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Effects of the Westerly Wind Stress over the Southern Ocean on the Meridional Overturning

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  • 1 Meteorological Research Institute, Tsukuba, Japan
  • | 2 Japan Meteorological Agency, Tokyo, Japan
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Abstract

Numerical experiments were conducted to clarify the processes through which the Southern Ocean wind affects the meridional overturning (NA cell) associated with North Atlantic Deep Water production. These were based on idealized single- and twin-basin (idealized Atlantic and Pacific Ocean) models with a periodically connected passage under various forcings at the surface. Relationships among the wind stresses, the NA cell, and the buoyancy fluxes were investigated. Increased westerly wind stresses increase the surface buoyancy gains in the Southern Ocean under the density-restoring boundary condition. The buoyancy anomalies excited in the Southern Ocean propagate as baroclinic waves into the northern North Atlantic, modify the density field, and enhance the NA cell, which increases buoyancy losses there until the global buoyancy flux budget balances. The results from experiments using a realistically configured global ocean model confirm that the Southern Ocean wind effects on the NA cell can be understood consistently through thermodynamics and that the wind stresses outside the channel latitudes, as well as those at the Cape Horn latitude, affect the global buoyancy fluxes and the NA cell.

Corresponding author address: Mikitoshi Hirabara, Meteorological Research Institute, Department of Oceanographic Research, 1-1, Nagamine, Tsukuba, Ibaraki 305-0052, Japan. Email: mhirabar@mri-jma.go.jp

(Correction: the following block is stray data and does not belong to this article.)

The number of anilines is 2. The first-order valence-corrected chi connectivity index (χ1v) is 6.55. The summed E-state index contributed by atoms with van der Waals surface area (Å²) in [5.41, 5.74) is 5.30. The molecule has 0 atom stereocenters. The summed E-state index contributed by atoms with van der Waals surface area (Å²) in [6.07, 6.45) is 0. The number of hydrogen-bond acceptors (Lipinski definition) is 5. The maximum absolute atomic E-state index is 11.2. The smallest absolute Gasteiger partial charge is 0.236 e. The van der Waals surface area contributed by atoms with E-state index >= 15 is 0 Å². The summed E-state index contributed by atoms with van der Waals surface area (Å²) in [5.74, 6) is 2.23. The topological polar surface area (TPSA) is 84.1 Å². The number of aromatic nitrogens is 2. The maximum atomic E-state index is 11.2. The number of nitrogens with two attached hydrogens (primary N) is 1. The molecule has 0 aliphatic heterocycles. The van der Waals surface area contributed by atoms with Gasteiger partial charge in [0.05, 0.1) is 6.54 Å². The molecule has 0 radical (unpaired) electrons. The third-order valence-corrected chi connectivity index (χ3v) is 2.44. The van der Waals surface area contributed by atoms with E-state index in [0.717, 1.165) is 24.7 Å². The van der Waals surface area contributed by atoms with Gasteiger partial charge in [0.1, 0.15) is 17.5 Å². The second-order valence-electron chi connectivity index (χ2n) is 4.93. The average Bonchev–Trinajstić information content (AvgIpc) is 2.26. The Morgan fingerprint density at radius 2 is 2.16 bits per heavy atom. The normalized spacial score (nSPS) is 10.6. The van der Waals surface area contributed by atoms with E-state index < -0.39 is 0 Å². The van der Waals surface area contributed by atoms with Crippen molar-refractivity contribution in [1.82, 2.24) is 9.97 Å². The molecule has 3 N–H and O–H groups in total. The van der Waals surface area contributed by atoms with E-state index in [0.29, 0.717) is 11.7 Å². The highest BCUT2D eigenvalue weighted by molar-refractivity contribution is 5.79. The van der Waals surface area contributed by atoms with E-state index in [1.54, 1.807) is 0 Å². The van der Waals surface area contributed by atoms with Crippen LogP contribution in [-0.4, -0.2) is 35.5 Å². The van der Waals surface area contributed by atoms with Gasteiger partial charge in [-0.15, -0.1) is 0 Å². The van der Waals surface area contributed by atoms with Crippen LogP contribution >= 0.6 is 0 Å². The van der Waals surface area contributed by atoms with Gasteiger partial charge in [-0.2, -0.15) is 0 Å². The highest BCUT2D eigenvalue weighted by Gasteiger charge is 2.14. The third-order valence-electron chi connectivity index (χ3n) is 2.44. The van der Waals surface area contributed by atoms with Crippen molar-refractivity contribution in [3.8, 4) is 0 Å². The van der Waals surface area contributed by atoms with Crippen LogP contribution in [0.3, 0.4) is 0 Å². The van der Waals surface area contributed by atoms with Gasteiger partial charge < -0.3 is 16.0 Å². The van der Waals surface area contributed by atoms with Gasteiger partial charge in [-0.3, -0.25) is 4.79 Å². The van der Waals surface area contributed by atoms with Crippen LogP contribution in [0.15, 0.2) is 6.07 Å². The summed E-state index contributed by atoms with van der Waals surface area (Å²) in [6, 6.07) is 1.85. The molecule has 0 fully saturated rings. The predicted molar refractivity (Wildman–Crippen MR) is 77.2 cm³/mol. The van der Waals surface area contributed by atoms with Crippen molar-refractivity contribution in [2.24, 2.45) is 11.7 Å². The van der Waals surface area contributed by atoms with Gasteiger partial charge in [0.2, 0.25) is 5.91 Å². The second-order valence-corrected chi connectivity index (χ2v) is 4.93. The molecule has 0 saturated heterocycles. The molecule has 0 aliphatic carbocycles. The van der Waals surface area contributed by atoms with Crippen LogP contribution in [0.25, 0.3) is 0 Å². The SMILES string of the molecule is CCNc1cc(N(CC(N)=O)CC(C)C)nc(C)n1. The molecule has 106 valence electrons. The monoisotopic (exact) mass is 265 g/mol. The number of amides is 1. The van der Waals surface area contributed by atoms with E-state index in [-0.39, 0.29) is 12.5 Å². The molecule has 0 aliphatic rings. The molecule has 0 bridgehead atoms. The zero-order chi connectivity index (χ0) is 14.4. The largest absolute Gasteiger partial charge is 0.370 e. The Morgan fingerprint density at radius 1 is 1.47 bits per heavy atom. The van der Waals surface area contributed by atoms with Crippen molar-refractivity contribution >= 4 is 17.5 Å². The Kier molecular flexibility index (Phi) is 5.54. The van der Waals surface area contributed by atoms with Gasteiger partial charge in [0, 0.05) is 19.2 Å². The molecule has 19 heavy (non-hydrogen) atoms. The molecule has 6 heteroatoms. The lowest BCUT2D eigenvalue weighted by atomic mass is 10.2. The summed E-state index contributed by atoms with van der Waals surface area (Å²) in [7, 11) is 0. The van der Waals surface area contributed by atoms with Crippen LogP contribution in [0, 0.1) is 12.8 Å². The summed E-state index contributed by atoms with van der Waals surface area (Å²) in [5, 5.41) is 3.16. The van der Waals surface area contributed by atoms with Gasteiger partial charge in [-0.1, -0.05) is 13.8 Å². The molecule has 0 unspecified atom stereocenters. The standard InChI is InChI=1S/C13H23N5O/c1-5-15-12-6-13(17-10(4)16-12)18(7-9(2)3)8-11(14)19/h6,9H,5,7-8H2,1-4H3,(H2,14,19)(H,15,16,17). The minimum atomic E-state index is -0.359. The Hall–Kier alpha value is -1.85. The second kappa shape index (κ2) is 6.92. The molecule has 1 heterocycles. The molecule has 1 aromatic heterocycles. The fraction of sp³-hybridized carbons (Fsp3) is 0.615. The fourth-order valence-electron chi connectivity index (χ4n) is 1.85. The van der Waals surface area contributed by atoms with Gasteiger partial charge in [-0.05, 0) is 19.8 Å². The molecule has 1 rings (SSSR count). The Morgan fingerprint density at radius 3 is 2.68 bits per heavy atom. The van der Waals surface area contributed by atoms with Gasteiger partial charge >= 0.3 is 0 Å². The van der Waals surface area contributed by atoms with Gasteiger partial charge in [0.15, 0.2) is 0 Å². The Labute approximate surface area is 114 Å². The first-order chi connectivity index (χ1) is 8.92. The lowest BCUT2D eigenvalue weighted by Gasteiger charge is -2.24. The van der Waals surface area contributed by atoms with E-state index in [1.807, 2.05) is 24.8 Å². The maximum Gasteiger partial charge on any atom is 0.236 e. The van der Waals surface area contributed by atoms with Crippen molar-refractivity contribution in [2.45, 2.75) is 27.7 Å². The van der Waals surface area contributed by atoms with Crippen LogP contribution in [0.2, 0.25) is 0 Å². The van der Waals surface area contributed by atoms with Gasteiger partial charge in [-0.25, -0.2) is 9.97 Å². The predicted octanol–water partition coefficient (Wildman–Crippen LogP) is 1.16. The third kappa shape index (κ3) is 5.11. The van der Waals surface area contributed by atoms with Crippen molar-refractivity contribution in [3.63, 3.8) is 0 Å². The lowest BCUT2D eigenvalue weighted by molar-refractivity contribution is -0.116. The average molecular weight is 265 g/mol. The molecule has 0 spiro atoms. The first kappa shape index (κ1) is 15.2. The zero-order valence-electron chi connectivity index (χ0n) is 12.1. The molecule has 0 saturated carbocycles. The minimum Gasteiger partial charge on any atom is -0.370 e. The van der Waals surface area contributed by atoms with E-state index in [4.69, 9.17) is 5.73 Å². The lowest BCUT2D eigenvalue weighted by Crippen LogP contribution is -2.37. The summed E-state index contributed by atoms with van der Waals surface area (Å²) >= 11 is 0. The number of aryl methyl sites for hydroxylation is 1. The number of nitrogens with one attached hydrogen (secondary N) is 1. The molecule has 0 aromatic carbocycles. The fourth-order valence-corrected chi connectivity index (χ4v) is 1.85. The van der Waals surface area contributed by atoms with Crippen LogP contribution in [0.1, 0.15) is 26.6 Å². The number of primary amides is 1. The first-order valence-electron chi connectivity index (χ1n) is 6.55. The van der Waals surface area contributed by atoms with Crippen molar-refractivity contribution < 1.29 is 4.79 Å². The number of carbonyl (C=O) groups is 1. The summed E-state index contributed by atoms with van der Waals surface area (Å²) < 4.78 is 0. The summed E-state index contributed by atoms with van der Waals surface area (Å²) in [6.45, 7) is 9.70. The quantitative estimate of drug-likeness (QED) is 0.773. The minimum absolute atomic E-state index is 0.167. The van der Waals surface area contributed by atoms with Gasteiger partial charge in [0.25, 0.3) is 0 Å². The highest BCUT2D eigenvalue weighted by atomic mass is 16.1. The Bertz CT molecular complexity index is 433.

Abstract

Numerical experiments were conducted to clarify the processes through which the Southern Ocean wind affects the meridional overturning (NA cell) associated with North Atlantic Deep Water production. These were based on idealized single- and twin-basin (idealized Atlantic and Pacific Ocean) models with a periodically connected passage under various forcings at the surface. Relationships among the wind stresses, the NA cell, and the buoyancy fluxes were investigated. Increased westerly wind stresses increase the surface buoyancy gains in the Southern Ocean under the density-restoring boundary condition. The buoyancy anomalies excited in the Southern Ocean propagate as baroclinic waves into the northern North Atlantic, modify the density field, and enhance the NA cell, which increases buoyancy losses there until the global buoyancy flux budget balances. The results from experiments using a realistically configured global ocean model confirm that the Southern Ocean wind effects on the NA cell can be understood consistently through thermodynamics and that the wind stresses outside the channel latitudes, as well as those at the Cape Horn latitude, affect the global buoyancy fluxes and the NA cell.

Corresponding author address: Mikitoshi Hirabara, Meteorological Research Institute, Department of Oceanographic Research, 1-1, Nagamine, Tsukuba, Ibaraki 305-0052, Japan. Email: mhirabar@mri-jma.go.jp

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